or Santa Claus. The two are in fact two entirely separate stories. Father Christmas was originally part of an old English
midwinter festival, normally dressed in green, a sign of the returning spring. The stories of St. Nicholas (Sinter Klaas in
Holland) came via Dutch settlers to America in the 17th Century. From the 1870's Sinter Klass became known in Britain
as Santa Claus and with him came his unique gift and toy distribution system - reindeer and sleigh.
Turkey for DinnerTurkeys had been brought to Britain from America hundreds of years before Victorian times. When Victoria first came
to the throne however, both chicken and turkey were too expensive for most people to enjoy. In northern England roast beef
was the traditional fayre for Christmas dinner while in London and the south, goose was favourite. Many poor people made do
with rabbit. On the other hand, the Christmas Day menu for Queen Victoria and family in 1840 included both beef and of course
a royal roast swan or two.
By the end of the century most people feasted on turkey for their Christmas dinner.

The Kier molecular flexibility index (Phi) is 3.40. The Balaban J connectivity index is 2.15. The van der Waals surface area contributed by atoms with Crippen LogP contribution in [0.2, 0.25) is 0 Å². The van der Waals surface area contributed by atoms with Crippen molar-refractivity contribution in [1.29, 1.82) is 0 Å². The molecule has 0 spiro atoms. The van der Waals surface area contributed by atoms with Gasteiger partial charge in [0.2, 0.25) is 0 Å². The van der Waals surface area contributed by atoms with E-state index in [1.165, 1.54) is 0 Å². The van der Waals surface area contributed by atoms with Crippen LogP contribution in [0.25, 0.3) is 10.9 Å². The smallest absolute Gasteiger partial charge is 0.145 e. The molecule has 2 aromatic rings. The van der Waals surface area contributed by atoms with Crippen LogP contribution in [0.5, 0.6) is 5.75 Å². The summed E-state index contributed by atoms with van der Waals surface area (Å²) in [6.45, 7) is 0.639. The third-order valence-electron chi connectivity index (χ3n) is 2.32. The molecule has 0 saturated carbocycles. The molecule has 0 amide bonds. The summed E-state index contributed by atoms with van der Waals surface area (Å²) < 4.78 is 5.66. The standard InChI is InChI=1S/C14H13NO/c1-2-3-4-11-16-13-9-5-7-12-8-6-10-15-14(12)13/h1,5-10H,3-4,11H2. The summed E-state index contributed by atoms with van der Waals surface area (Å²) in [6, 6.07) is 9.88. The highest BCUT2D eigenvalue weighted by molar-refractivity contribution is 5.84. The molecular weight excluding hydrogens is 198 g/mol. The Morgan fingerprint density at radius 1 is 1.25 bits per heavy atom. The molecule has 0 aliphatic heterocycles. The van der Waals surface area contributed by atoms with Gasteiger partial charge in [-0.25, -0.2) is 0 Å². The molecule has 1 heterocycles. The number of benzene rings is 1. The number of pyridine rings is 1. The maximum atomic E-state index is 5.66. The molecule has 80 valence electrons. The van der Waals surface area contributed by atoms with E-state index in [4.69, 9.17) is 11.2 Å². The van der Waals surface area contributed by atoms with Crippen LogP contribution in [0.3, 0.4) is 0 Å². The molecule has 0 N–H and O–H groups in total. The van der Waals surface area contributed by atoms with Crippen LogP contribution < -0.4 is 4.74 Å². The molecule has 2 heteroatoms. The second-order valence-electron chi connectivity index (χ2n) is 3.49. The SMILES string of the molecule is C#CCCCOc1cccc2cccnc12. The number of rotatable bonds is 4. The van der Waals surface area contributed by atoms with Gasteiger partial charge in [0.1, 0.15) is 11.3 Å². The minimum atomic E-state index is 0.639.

The great journey to London started for the turkey sometime in October. Feet clad in fashionable but hardwearing leather the
unsuspecting birds would have set out on the 80-mile hike from the Norfolk farms. Arriving obviously a little tired and on
the scrawny side they must have thought London hospitality unbeatable as they feasted and fattened on the last few weeks before
Christmas CardsThe "Penny Post" was first introduced in Britain in 1840 by Rowland Hill. The idea was simple, a penny
stamp paid for the postage of a letter or card to anywhere in Britain. This simple idea paved the way for the sending of the
first Christmas cards. Sir Henry Cole tested the water in 1843 by printing a thousand cards for sale in his art shop in London
at one shilling each. The popularity of sending cards was helped along when in 1870 a halfpenny postage rate was introduced
as a result of the efficiencies brought about by those new fangled railways.
Christmas Trees &
CrackersQueen Victoria's German husband Prince Albert helped to make the Christmas
tree as popular in Britain as they were in his native Germany, when he brought one to Windsor Castle in the 1840's.
Crackers on the other hand, were invented
by Tom Smith, a London sweet maker in 1846. The original idea was to wrap his sweets in a twist of fancy coloured paper, but
this developed and sold much better when he added love notes (motto's), paper hats, small toys and made them go off BANG!
Christmas Carol SingersCarol Singers and Musicians "The Waits" visited houses singing and playing the new popular carols;
1843 - O Come all ye Faithful
1848 - Once in Royal David's City
1851 - See Amid the Winters Snow
1868 - O Little Town of Bethlehem